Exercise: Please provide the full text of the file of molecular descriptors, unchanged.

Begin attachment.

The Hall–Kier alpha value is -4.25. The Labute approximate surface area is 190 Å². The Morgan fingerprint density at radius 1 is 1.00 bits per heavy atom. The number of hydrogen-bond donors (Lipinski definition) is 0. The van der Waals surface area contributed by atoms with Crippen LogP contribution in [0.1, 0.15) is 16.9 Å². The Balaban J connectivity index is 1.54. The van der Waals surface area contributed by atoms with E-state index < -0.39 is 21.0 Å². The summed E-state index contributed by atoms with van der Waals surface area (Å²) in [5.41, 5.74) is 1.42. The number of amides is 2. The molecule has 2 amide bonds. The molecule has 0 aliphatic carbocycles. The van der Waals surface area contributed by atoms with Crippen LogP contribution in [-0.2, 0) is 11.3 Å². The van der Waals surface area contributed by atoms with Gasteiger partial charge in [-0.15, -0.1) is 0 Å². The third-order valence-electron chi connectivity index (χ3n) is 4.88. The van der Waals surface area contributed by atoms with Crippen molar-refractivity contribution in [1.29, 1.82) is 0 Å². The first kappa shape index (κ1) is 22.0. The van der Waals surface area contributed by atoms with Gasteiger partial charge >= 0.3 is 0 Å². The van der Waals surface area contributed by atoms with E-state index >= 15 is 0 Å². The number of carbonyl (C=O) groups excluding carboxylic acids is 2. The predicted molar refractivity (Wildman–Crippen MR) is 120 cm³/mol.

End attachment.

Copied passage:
The Hall–Kier alpha value is -4.25. The Labute approximate surface area is 190 Å². The Morgan fingerprint density at radius 1 is 1.00 bits per heavy atom. The number of hydrogen-bond donors (Lipinski definition) is 0. The van der Waals surface area contributed by atoms with Crippen LogP contribution in [0.1, 0.15) is 16.9 Å². The Balaban J connectivity index is 1.54. The van der Waals surface area contributed by atoms with E-state index < -0.39 is 21.0 Å². The summed E-state index contributed by atoms with van der Waals surface area (Å²) in [5.41, 5.74) is 1.42. The number of amides is 2. The molecule has 2 amide bonds. The molecule has 0 aliphatic carbocycles. The van der Waals surface area contributed by atoms with Crippen LogP contribution in [-0.2, 0) is 11.3 Å². The van der Waals surface area contributed by atoms with Gasteiger partial charge in [-0.15, -0.1) is 0 Å². The third-order valence-electron chi connectivity index (χ3n) is 4.88. The van der Waals surface area contributed by atoms with Crippen molar-refractivity contribution in [1.29, 1.82) is 0 Å². The first kappa shape index (κ1) is 22.0. The van der Waals surface area contributed by atoms with Gasteiger partial charge >= 0.3 is 0 Å². The van der Waals surface area contributed by atoms with E-state index >= 15 is 0 Å². The number of carbonyl (C=O) groups excluding carboxylic acids is 2. The predicted molar refractivity (Wildman–Crippen MR) is 120 cm³/mol.